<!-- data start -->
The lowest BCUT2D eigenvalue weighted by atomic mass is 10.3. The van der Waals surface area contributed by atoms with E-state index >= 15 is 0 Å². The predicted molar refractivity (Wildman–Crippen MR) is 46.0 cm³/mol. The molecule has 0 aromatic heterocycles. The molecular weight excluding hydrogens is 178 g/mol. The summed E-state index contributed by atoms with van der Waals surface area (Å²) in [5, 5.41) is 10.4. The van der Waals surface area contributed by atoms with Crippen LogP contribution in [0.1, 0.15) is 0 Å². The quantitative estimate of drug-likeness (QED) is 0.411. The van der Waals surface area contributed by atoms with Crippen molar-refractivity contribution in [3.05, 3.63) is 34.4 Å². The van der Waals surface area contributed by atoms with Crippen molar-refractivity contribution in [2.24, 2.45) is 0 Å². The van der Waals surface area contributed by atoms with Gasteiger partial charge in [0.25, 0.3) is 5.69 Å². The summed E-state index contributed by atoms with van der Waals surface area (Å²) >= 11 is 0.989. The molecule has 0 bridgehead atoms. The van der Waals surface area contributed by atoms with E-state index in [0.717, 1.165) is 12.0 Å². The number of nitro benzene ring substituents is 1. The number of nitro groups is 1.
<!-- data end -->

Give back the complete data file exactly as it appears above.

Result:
The lowest BCUT2D eigenvalue weighted by atomic mass is 10.3. The van der Waals surface area contributed by atoms with E-state index >= 15 is 0 Å². The predicted molar refractivity (Wildman–Crippen MR) is 46.0 cm³/mol. The molecule has 0 aromatic heterocycles. The molecular weight excluding hydrogens is 178 g/mol. The summed E-state index contributed by atoms with van der Waals surface area (Å²) in [5, 5.41) is 10.4. The van der Waals surface area contributed by atoms with Crippen LogP contribution in [0.1, 0.15) is 0 Å². The quantitative estimate of drug-likeness (QED) is 0.411. The van der Waals surface area contributed by atoms with Crippen molar-refractivity contribution in [3.05, 3.63) is 34.4 Å². The van der Waals surface area contributed by atoms with Crippen molar-refractivity contribution in [2.24, 2.45) is 0 Å². The van der Waals surface area contributed by atoms with Gasteiger partial charge in [0.25, 0.3) is 5.69 Å². The summed E-state index contributed by atoms with van der Waals surface area (Å²) >= 11 is 0.989. The molecule has 0 bridgehead atoms. The van der Waals surface area contributed by atoms with E-state index in [0.717, 1.165) is 12.0 Å². The number of nitro benzene ring substituents is 1. The number of nitro groups is 1.